By on April 27, 2011

So Saab had called an all hands meeting for today. 3,700 employees attended with great expectations or knots in their stomachs. This could have been the first day of a great future or the last of Saab. Instead  ….

… employees “were given an update on the situation” and told to continue to stay home because “the production line is not able to run normally,” spokeswoman Gunilla Gustavs told AFP. There is nothing wrong with the line. There is everything wrog with Saab’s and Spyker’s financing.

Meanwhile, the Swedish government begins to tire of the issue. Prime Minister Fredrik Reinfeldt and Enterprise Minister Maud Olofsson said today that the Sweden will not  save Saab’s bacon if it is unable to secure the cash to keep the lights on.

“We have done as much as we could,” Olofsson told news agency TT.

Unless a miracle happens, those employees will stay home for a long time.

 

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27 Comments on “Saab’s Workers Told To Stay At Home...”


  • avatar
    Educator(of teachers)Dan

    (old joke I know but…)
     
    Is this the end of our Saab story?

  • avatar
    Verbal

    This can’t be good.

  • avatar
    John R

    Can somebody please get a shotgun…

  • avatar
    Halftruth

    Saab beats Chrysler on the deathwatch? I thought for sure it woulda been the other way around..
    Let’s see what happens..

  • avatar
    SecretAznMan

    That’s interesting because SaabsUnited says otherwise.  They say workers are being put to good use training for the upcoming (hopefully) start up of 9-5 SC production and other process improvements.  http://www.saabsunited.com/2011/04/saabsunited-exclusive-production-preparations.html#more-14827

  • avatar
    Omnifan

    Sounds like Delphi all over again.  GM tried to dump it and ended up with the tarbaby all over itself.  SAAB is toast.

  • avatar
    DC Bruce

    This is painful just to read about.  I can only imagine the feelings of those whose finances are caught up in this: workers, suppliers, dealers, owners of Saabs under warranty (what happens to them?).
    Of course, the reality is that everyone who is able, is, one way or another, jumping ship.  Finding a new job, etc.
    I think the name for this is “death spiral.”

  • avatar
    PeriSoft

    Hmm… I wonder what kind of discounts new 9-5s will be going for. If you’ve got the balls (and can find one), there are probably gonna be some smokin’ deals out there. Hell, they’ll probably be even more exclusive than that hopped-up Porsche up there!

    • 0 avatar
      Ubermensch

      I have seen a few brand new 2010 9-3 wagons selling for over $12k below MSRP on AutoTrader.  I am seriously tempted on picking one up but service and parts availability in the coming years could be very iffy.

      • 0 avatar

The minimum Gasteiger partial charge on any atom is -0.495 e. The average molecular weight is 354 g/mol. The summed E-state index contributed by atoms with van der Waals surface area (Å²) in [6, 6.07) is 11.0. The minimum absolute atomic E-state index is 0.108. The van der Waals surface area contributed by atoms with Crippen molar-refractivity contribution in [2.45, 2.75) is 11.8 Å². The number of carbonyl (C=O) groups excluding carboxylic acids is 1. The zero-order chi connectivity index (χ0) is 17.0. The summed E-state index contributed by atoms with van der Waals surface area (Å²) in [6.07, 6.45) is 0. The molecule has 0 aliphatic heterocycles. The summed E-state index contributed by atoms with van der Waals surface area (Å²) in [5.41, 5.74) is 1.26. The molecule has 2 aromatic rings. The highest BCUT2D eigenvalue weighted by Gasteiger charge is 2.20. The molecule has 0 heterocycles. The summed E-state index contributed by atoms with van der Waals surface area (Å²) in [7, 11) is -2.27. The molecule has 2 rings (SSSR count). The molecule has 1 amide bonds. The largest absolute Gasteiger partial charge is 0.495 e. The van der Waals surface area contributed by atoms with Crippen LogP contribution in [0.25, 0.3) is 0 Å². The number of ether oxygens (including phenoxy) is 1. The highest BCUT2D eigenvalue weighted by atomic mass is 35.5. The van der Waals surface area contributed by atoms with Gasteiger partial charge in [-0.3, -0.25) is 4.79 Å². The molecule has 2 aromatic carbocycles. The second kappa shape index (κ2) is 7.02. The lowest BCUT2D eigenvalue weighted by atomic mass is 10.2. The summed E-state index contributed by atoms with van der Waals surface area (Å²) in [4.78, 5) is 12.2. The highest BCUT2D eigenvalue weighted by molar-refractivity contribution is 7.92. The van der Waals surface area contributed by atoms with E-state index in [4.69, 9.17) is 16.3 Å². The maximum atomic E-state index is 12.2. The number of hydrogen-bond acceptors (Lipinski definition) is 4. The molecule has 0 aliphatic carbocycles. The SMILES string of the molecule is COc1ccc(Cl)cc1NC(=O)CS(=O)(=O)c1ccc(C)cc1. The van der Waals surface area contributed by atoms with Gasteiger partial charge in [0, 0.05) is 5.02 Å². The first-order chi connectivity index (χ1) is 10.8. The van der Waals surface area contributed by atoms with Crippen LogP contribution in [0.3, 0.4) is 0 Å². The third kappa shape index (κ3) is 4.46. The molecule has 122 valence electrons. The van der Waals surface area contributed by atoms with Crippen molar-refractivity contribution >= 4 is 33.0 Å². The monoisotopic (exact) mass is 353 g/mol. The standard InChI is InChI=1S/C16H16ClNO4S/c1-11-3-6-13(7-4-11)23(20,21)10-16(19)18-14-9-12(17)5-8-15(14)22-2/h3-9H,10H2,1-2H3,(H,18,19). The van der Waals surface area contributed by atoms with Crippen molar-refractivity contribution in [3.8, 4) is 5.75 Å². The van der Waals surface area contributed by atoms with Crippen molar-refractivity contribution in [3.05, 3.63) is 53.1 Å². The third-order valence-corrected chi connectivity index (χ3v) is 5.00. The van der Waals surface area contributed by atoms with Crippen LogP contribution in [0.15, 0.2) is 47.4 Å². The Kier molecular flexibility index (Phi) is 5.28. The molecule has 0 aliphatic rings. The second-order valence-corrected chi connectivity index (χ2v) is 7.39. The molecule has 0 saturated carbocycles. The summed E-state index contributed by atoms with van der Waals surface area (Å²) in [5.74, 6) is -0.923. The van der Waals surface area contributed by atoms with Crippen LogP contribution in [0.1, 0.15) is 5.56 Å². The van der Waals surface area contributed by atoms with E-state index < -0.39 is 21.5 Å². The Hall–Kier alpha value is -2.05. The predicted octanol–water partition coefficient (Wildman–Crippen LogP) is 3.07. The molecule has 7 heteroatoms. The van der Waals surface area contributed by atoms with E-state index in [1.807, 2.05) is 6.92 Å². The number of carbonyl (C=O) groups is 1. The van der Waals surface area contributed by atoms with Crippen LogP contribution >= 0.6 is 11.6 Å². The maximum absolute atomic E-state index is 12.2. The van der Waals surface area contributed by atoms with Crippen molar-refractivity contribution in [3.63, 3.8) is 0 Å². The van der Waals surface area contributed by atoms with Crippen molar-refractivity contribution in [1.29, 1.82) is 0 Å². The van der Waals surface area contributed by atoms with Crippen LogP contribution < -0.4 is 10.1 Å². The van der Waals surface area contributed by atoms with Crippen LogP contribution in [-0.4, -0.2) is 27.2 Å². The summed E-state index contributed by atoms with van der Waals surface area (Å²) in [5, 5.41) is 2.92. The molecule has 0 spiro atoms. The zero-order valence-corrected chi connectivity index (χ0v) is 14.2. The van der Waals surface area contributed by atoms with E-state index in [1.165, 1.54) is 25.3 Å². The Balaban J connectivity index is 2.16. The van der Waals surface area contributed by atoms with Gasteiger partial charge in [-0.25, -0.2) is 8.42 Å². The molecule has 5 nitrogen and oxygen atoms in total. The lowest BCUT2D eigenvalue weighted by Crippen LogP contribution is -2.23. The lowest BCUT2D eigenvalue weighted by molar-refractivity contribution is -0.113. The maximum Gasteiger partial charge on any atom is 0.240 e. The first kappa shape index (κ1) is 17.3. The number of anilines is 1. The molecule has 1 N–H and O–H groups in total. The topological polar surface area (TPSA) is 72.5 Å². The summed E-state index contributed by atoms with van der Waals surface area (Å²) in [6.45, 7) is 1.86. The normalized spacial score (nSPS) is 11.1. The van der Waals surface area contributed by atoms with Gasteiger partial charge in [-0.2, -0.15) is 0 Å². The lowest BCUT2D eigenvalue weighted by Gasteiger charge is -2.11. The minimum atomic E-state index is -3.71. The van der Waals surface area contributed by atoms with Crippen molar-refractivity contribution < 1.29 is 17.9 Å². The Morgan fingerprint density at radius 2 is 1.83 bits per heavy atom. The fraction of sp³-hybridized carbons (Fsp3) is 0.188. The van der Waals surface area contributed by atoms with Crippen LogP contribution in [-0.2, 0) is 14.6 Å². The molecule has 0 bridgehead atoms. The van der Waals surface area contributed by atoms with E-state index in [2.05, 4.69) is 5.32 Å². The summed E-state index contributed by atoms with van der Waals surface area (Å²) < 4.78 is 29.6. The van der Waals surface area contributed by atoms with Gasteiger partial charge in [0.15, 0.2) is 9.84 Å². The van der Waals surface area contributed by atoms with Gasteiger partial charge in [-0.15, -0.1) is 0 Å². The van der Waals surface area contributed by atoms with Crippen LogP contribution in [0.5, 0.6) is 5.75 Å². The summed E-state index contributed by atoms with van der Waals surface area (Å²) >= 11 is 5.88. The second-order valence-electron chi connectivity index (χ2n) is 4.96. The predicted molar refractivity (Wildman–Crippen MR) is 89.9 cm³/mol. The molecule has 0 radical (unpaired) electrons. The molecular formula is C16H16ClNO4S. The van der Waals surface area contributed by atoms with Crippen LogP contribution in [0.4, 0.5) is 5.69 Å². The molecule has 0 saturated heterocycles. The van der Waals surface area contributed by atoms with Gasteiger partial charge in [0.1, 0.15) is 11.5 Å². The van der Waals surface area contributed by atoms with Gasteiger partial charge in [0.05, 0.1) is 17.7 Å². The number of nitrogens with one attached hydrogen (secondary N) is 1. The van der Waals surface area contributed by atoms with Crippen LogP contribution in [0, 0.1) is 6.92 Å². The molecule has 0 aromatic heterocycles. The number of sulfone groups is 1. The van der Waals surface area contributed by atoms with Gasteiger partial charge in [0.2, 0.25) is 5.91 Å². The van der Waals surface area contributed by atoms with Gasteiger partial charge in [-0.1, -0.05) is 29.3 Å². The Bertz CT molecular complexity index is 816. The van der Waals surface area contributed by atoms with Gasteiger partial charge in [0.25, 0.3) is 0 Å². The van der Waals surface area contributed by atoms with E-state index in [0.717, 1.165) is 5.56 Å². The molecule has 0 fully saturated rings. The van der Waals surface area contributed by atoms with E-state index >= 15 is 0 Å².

Educator(of teachers)Dan

        Well for the mechanical bits you really just need to trace the cars DNA.  Which model from another manufacturer shares mechanical bits?  BTW I know there’s a website out there for Saturn enthusiasts to keep their rides running (even first generation cars with the unique engines.)

  • avatar
    1st_one

    There is no hope for Saab, oh well……..bring me the shotgun.

  • avatar
    GarbageMotorsCo.

    http://www.reuters.com/article/2011/04/28/saab-debtoffice-idUSWEA732920110428

    • 0 avatar
      CJinSD

      If Sweden is sincere about not wanting to flush any more taxpayer loot down this particular toilet, I imagine the gangsters will lose interest. What is the point of buying Saab’s carcass if there isn’t any prospect of stealing a couple billion bailout bucks?

  • avatar
    PeriSoft

    Say, here’s a question – what happens if you’re leasing a car and the manufacturer goes bust? If Saab itself is handling the leases, and disappears in a puff of smoke, what do you do? Presumably someone is going to try to recover money for the creditors / investors, but I doubt they’d want to get into the leasing business. So if there’s no parent company to take over, what’s the deal?

    • 0 avatar
      Ubermensch

      Since you are renting the car, my guess is you would have to return the car and it would be liquidated along with the rest of the assets.

      • 0 avatar

        Car finance firms own the cars being leased. Leased cars do not appear on the books of the car makers.

        Cars are booked as “sold” as soon as they’re shipped to dealers and form part of the dealer’s floor plan finance. Captive finance folks take ownership of the cars under lease from the dealer, not the manufacturer, so they’re not assets the car company’s administrators can liquidate. The only cars that could be liquidated are those waiting to be shipped and those in shipping that are not yet “sold” to a dealer or sold to a customer.

        This is why it’s easier to get a 91 day old brand new car off a dealer for a bargain than one delivered yesterday.

    • 0 avatar

      In our case when Ford Credit didn’t want to do car loans any more, our loan was sold to another finance firm. You shouldn’t notice anything change – the car (the asset) is not worth the potential return on the lease, so I’m pretty sure you’ll still be locked into the lease until it’s done.